Young diabetics who struggle to get a good night’s sleep are at greater risk as it worsens blood sugar control and leads to poorer performance and misbehaviour.
“Despite adhering to recommendations for good diabetic health, many youth with Type 1 diabetes have difficulty maintaining control of their blood sugars,” said principal study investigator Michelle Perfect of the Univeristy of Arizona.
“We found that it could be due to abnormalities in sleep, such as daytime sleepiness, lighter sleep and sleep apnea. All of these make it more difficult to have good blood sugar control,” she said.
The study tracked the sleep health of 50 Type 1 diabetics, aged 10-16 years. Perfect and her colleagues compared that data with a similar control group, without diabetics, the journal Sleep reports.
Type 1 diabetes results from destruction of insulin-producing cells. The lack of insulin causes frequent urination, increased thirst and hunger and weight loss, according to an Arizona statement.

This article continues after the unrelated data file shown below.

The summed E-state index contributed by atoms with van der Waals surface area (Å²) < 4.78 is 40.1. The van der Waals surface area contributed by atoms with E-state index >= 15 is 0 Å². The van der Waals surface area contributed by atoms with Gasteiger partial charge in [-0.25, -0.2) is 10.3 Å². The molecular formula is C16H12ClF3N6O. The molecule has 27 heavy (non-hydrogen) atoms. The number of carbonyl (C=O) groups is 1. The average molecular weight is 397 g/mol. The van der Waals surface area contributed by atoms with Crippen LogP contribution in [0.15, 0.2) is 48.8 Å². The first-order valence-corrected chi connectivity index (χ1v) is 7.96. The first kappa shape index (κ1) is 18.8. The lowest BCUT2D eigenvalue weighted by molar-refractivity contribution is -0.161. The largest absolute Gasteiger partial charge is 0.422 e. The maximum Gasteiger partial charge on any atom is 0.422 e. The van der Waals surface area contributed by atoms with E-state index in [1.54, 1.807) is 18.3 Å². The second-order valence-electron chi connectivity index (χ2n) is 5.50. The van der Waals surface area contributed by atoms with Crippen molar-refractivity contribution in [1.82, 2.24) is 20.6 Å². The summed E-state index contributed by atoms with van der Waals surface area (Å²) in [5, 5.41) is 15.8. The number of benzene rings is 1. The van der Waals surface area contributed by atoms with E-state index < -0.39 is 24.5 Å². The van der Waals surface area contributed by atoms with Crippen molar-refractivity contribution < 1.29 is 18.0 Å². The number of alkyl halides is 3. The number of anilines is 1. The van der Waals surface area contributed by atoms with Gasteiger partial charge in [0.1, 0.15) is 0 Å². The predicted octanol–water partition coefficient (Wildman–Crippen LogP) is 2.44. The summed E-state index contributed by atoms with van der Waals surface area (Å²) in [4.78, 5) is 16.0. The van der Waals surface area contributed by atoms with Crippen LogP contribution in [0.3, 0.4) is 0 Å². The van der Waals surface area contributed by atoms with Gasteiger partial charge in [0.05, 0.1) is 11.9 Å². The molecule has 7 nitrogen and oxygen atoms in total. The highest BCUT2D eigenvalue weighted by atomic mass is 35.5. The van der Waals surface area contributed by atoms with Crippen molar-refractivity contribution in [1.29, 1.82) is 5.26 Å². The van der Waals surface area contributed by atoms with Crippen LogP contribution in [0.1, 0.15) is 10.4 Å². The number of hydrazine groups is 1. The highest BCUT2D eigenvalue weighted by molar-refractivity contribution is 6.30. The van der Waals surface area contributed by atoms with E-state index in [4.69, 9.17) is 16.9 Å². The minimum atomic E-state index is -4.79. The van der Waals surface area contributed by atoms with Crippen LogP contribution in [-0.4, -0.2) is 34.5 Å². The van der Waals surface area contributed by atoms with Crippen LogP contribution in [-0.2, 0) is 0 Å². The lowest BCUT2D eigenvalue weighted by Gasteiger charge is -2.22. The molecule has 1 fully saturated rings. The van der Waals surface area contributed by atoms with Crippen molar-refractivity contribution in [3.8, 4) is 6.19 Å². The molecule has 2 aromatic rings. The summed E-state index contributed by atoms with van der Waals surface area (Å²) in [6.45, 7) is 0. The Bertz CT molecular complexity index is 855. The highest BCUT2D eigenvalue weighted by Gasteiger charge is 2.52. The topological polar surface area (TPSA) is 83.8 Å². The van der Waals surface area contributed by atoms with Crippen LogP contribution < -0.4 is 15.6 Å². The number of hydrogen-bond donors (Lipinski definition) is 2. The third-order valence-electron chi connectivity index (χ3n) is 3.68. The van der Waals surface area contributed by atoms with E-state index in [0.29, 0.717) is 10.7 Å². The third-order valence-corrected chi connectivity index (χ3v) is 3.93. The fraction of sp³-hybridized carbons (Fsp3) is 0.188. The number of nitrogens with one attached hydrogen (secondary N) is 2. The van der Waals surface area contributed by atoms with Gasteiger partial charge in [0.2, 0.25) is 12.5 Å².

They found that the young diabetics spent more time in a lighter stage of sleep than youth without diabetes, which was related to compromised school performance and higher blood sugar levels.
“Sleep problems were associated with lower grades, poorer performance on state standardized tests, poor quality of life and abnormalities in daytime behaviour,” Perfect said.
Perfect and colleagues also found that nearly a third of the youths in their study had sleep apnea, regardless of weight. Sleep apnea — abnormal pauses in breathing — is tied to Type 2 diabetes, often referred to as adult-onset diabetes.
These young participants with sleep apnea showed significantly higher blood sugar levels – the same pattern linked to adults.